ReSSA

ReSSA+ is an outgrowth of ReSSA(3.0).  It includes most of the features of ReSSA(3.0) — see the ReSSA(3.0) description on this website for details. However, ReSSA+ does NOT include an explicit use of inextensible reinforcement.  ReSSA+ can received exported data files generated in by program MSEW(3.0), excluding metallic reinforcement, for further in-depth global stability analysis.  Note that ReSSA+, like most limit equilibrium analysis, is in the realm of ASD.  It means that designs generated using MSEW(3.0) in LRFD mode will be analyzed in ASD.

Added features in Global Stability:

Rear or back-end pullout can be enhanced by specifying a starting resistance at the end that is greater than zero.  Such resistance can be generated by elements such as deadman or anchors. ReSSA+ does not calculate this passive or anchorage resistance but rather enable the user to input these values for each layer.  ReSSA+ considers this boundary value in calculating the pullout resistance away from the end.  Such feature could be useful in shortening upper layers especially under water seepage or seismic loading. 

Facing units, such as small or large blocks or gabions, can be specified for simple or complex slope geometry.  The shear between inter-units or unit-foundation is considered in rotational stability (Bishop) as well as in direct sliding (2-part Spencer).  Large units may result in shorter and/or weaker reinforcement.

Some design standards require assessment of bearing capacity.  In Direct Sliding run (available only in Global Stability), ReSSA+ also runs 2-part wedge using Spencer along the base of the reinforced soil mass as defined by the length of the bottom layer.  Using Spencer’s results (which includes the normal stress distribution along the base as well as the inclination of the interslice force), the following is calculated: a. Eccentricity of the resultant vertical force acting on the base, b. Magnitude of this resultant, and c. The average bearing load acting over an eccentrically loaded ‘footing’ (B-2e).  This enables one to calculate the implied bearing load corresponding to, for example, Meyerhof approach. Subsequently, the user can assess the bearing capacity factor of safety as implied through an approximate solution.  It is always wise to assess stability considering foundation failure; e.g., use Bishop and Spencer using common slope stability analysis considering deep seated failures.   

Features in Baseline Solution (aka Internal Stability):

For a given problem (i.e., tiered slope/wall, different soil layers, complex layout of reinforcement, facing units, surcharge loadings, pullout interaction parameters, seismicity, seeping water, and user-specified rear-end reinforcement resistance) and a given target factor of safety, ReSSA+ calculates the maximum tensile resistance in the reinforcement, Tmax, its location, and the connection load, To, for each layer.  This baseline solution provides a rational basis for selecting geosynthetic and facing considering long-term strengths values. The baseline solution defines the required reinforcement/connection load at any relevant location so as to produce a user-prescribed limit state.  Note that the baseline solution is conducted using Bishop’s rotational failure considering failures emerging at the face and toe.  Since other modes of failure, such as foundation or sliding instability, are possible, it is critically important to also assess global stability available in ReSSA+.  However, this should be done after adequately selecting geosynthetic and connectors based on the baseline solution.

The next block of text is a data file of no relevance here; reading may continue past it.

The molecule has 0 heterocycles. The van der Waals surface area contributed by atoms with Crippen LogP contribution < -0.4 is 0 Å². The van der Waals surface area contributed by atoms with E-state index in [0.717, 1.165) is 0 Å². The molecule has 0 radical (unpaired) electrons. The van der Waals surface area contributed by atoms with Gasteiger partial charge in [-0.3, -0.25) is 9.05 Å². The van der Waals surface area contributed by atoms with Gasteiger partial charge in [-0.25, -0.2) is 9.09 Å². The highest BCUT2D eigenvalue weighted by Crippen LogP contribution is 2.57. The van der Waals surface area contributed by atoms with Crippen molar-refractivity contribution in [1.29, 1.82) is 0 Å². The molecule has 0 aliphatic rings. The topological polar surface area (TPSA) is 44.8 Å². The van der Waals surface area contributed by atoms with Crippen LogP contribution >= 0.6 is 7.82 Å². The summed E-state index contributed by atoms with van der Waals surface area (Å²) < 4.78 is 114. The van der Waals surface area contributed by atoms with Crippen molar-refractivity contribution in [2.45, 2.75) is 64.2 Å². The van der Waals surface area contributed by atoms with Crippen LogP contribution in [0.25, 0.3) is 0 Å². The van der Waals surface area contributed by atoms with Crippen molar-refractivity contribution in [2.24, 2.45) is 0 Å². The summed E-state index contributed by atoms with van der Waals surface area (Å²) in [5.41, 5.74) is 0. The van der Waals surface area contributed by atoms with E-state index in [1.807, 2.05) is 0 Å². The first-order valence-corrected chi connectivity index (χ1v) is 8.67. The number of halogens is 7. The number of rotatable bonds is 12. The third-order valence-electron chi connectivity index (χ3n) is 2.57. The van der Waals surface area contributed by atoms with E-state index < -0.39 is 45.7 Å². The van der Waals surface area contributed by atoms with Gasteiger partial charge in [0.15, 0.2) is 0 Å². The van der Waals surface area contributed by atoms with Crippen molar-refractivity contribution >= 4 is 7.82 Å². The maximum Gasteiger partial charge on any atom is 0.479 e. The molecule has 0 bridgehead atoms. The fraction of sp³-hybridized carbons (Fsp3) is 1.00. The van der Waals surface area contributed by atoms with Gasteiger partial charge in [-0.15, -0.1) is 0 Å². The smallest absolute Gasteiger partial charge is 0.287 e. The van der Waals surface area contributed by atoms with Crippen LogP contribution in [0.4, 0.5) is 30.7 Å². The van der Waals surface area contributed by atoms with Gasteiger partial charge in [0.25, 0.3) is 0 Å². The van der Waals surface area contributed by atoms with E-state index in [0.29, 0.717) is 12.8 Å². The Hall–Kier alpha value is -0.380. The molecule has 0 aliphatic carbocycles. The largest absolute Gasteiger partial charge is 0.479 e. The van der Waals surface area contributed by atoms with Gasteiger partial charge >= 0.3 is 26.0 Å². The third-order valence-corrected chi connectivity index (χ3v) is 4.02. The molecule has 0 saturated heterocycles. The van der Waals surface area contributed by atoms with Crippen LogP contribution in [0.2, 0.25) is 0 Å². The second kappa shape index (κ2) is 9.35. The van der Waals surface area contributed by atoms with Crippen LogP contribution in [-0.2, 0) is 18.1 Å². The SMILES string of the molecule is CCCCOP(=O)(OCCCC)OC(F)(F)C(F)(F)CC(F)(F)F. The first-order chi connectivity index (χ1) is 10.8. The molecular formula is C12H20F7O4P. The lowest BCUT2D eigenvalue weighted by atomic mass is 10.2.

ReSSA+ shows graphically the distribution of the required reinforcement resistance along each layer.  

ReSSA+ shows graphically the location at which each Tmax is acting.

ReSSA+ displays the Tension Map using a color-code presentation to assess where reinforcement is hardly stressed or where it is overstressed. This diagnostic tool could be helpful in optimizing the layout of reinforcement. See FHWA-HIF-17-004 or Leshchinsky et al. (2017).

ReSSA+ allows for non-uniform length of reinforcement. Such feature is important if intermediate reinforcement layers are used. One can then include its impact on design, especially on connection loads.

ReSSA+ shows graphically the distribution of pullout resistance as calculated (integrated) from the rear and front end.  Displaying the front end pullout enables one to realize as the minimal connection load is rationally determined by shifting the front-end pullout upwards until sufficient resistance is rendered enabling the reinforcement to mobilize the resistance needed for limit state condition.

ReSSA+ presents tabulated numerical results for Tmax and To at each layer. The user can export this table to Excel.

Upon switching to Global Stability mode in ReSSA+, the can (and should) specify adequate reinforcement and connectors to ensure global stability considering various failure modes.  

Each dialog in ReSSA+ has its own extensive help.  

The Baseline Solution mode is available only in General geometry in ReSSA+.  This is done for logistical reasons and should not considered as a drawback.

The user can specify up to 5 different types of interfaces of reinforcement interfaces for assessment of pullout resistance. 

 

 

 

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